What is the 'Liquidity Trap'

The liquidity trap is the situation in which the current interest rates are low and savings rates are high, rendering monetary policy ineffective. In a liquidity trap, consumers choose to avoid bonds and keep their funds in savings because of the prevailing belief that interest rates will soon rise. Because bonds have an inverse relationship to interest rates, many consumers do not want to hold an asset with a price that is expected to decline.

BREAKING DOWN 'Liquidity Trap'

Should the regulatory committee try to stimulate the economy by increasing the money supply, there would be no effect on interest rates, as people do not need to be encouraged to hold additional cash.

As part of the liquidity trap, consumers continue to hold funds in standard deposit accounts, such as savings and checking accounts, instead of in other investment options, even when the central banking system attempts to stimulate the economy through the injection of additional funds. These consumer actions, often spurred by the belief of a negative economic event on the horizon, causes monetary policy to be generally ineffective.

Signs of the Liquidity Trap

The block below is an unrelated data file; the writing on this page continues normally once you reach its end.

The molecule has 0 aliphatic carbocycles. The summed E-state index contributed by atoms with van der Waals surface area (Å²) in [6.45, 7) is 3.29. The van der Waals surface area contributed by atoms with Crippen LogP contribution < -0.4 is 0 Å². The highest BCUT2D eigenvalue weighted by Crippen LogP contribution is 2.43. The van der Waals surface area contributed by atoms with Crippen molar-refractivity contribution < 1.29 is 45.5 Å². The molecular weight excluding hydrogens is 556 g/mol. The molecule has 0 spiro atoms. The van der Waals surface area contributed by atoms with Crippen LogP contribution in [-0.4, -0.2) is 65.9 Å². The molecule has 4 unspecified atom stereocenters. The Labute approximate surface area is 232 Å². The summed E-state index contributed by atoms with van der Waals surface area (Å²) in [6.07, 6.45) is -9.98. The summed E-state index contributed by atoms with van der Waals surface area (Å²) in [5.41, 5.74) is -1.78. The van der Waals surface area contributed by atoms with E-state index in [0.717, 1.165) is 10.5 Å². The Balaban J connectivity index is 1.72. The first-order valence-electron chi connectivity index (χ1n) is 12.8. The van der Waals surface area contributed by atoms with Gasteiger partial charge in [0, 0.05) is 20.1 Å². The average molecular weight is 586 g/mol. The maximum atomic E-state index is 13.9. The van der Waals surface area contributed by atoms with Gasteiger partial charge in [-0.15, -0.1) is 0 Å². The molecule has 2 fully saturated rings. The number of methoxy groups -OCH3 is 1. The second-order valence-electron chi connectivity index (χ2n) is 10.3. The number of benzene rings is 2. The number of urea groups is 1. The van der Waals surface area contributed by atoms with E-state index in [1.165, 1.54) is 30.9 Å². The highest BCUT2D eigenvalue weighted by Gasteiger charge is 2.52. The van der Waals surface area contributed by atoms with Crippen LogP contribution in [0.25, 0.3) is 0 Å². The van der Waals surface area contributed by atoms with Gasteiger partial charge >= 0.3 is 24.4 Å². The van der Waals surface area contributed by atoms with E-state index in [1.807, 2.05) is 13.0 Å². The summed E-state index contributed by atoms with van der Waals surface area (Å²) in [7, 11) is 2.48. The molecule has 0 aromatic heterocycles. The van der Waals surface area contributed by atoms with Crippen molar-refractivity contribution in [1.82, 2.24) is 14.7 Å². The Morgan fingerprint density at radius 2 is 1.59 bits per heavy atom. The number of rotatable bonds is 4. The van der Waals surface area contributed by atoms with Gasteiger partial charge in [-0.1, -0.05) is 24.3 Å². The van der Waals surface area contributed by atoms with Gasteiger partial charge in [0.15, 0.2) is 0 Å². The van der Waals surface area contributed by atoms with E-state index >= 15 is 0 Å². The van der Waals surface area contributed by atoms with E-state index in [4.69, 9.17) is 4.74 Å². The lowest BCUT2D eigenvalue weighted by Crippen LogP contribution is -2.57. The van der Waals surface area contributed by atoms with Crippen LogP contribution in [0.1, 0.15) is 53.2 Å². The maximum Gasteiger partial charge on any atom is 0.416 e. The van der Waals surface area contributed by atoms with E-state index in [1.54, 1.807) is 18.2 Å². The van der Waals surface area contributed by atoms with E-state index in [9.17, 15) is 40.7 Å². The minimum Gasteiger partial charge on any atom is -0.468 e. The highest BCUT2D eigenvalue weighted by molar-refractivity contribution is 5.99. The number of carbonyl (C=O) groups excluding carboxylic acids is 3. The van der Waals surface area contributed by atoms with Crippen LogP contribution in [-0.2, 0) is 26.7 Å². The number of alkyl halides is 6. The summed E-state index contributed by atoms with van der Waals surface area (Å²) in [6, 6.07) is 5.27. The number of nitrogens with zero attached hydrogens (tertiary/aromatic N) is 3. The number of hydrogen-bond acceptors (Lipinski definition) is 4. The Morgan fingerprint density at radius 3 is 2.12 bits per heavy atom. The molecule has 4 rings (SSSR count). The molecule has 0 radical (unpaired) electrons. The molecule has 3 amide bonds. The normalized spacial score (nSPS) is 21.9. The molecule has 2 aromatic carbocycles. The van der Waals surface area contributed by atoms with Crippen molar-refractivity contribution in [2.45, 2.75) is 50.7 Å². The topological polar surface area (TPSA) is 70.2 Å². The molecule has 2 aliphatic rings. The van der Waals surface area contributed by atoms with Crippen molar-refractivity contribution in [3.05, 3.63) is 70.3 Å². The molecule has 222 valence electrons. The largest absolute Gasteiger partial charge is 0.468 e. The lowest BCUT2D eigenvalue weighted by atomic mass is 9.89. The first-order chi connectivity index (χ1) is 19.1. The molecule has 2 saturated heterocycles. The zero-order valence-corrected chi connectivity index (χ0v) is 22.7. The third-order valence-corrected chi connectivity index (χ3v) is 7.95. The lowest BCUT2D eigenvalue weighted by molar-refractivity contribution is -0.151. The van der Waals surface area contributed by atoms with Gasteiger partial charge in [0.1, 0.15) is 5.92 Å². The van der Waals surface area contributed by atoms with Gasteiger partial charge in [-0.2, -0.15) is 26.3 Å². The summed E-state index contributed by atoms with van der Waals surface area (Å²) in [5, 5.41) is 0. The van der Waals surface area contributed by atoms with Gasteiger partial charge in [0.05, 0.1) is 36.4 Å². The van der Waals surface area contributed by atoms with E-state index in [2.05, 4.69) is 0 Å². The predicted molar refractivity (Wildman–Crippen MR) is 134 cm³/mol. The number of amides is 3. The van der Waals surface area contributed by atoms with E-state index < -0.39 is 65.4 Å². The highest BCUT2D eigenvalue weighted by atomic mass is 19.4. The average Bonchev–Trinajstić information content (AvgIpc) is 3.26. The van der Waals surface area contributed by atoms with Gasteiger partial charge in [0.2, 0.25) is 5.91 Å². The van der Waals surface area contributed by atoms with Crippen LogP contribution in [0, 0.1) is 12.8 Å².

One marker of a liquidity trap is particularly low interest rates. These low interest rates can affect bondholder behavior, along with other concerns regarding the current financial state of the nation, resulting in the selling of bonds in a way that is harmful to the economy. Further, additions made to the money supply fail to result in price level changes, as consumer behavior leans toward saving funds into lower-risk and highly liquid mechanisms. Without changes to interest rates, consumers are not motivated to invest into other options.

Low interest rates alone do not define a liquidity trap. For the situation to qualify, there has to be a lack of bondholders wishing to keep their bonds and a limited supply of investors looking to purchase them. Instead, the investors are prioritizing strict cash savings over bond purchasing. If investors are still interested in holding or purchasing bonds at times when interest rates are low, even approaching the zero limit, the situation does not qualify as a liquidity trap.

Lenders and Borrowers

A notable issue of a liquidity trap involves financial institutions having problems finding qualified borrowers at a particular level. This is compounded by the fact that, with interest rates approaching zero, there is little room for additional incentive to attract well-qualified candidates. This lack of borrowers often reflects lower buying behavior, such as that related to higher priced, and often financed, purchases such as cars and homes.

Curing the Liquidity Trap

There are a number of ways to help the economy come out of a liquidity trap:

  1. The Federal Reserve can raise interest rates, which may lead people to invest more of their money, rather than hoard it. 
  2. A (big) drop in prices. When this happens, people just can't help themselves from spending money. 
  3. Increasing government spending. When the government does so, it implies that the government is committed and confident in the national economy. This tactic also fuels job growth.
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